October 6, 2003



As mayor, Matthews wanted to 'hit the ground running'

(Editor's Note: Byron J. Matthews, who served as a city councilor during Mayor George H. Lawler's administration, defeated Lawler in the mayoralty election of 1967, beginning what would become the longest occupancy of the mayor's office in history with five consecutive terms. This is the first installment of the second phase of an overall view of the renaissance of Newburyport in the second half of the 20th Century, during which Bill Plante served as editor of this newspaper.)


By Bill Plante

Most of those who participated in what became the economic recovery of Newburyport between 1950 and the end of the century knew one another because there was little movement in or out of communities at that time. They could be separated by age groups, but, in the main, those who are sometimes referred to as the "good old boys" were in their 30s as they began to move through careers and public service after World War II. We not only knew one another, we often had family relationships on some level.

That was true of my family and that of Byron Matthews.

We had moved to Forrester Street from Warren in 1934 when I was 13. John Matthews, Byron's father, bought the small store on Maple Street, opposite what was then the Currier School, in 1943, and the house next door the following year. I had bagged potatoes at 10 cents an hour for the former store owner, Edward Steere. My father would later (1946) re-build the present building with assistance by Byron and his brothers. Because of zoning restrictions, it was necessary to conduct store business every day, so the building had to be done, one half at a time.

Byron, too young for World War II, nevertheless enlisted in the Marines in September of 1946, served two years and began attending Bentley College in 1948, along with John H. "Hack" Pramberg Jr., and Donald Mitchell, who would both eventually serve as president of the Institution for Savings, the position currently held by Mitchell. Like Matthews, their beginnings would start at the bottom rungs of their ladders.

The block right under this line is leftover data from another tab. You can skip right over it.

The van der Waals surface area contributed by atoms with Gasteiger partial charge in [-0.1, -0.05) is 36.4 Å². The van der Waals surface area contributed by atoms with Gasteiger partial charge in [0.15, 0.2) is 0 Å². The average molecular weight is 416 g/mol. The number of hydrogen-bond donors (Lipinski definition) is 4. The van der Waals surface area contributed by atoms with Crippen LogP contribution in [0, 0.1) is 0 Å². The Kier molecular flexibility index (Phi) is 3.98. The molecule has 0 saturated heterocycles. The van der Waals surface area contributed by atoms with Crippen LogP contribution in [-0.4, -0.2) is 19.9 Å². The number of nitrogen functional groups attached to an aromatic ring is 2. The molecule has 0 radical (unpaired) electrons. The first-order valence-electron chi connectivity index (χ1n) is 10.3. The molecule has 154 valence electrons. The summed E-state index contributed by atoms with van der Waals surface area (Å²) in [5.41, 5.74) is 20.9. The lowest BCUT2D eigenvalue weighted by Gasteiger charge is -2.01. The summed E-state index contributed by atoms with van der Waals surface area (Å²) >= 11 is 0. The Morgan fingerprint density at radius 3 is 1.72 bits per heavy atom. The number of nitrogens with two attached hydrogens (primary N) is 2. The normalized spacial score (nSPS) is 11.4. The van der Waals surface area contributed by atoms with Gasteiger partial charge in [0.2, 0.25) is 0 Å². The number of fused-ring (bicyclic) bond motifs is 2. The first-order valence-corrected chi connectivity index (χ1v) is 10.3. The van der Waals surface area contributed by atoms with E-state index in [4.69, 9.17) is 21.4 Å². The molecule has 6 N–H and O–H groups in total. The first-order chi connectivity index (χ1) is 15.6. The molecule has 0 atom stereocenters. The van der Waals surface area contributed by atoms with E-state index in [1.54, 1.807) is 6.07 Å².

Byron Matthews is a first generation American of Greek heritage, born on Olive Street (another old Ward-5er). His parents were John and Mary Matthews, who had three sons, Anthony, the eldest, now deceased; Nicholas, retired from an active career in public relations; and Byron, the youngest. All of them knew hard work, and Byron has a clear memory of helping build the small family market on Maple Street.

"My contribution began by pushing wheelbarrows of dirt out of the expanded basement," he said during a recent interview.

Ours wasn't so much of a "can-do" generation, as it was "must do," and those involved understood, and accepted that. Byron Matthews could work as a city councilor with George Lawler as mayor, and George Lawler could not only work with Matthews as a councilor, they would work together when Lawler was no longer mayor, but was on the Newburyport Redevelopment Authority, with Matthews as mayor. They might differ as to details, opinions, and styles, but they could, and did, work together in common cause.

Lawler said recently, "I would have liked one more term as mayor, but it didn't happen, and so I did what I could do to keep helping."

Matthews, for his part, respected what Lawler had done, but felt that there was a disconnect between the NRA and the mayor's office resulting from the nature of regulations out of the U.S. Department of Housing and Urban Development, known as HUD, as they related to Urban Renewal, and that something had to be done about that.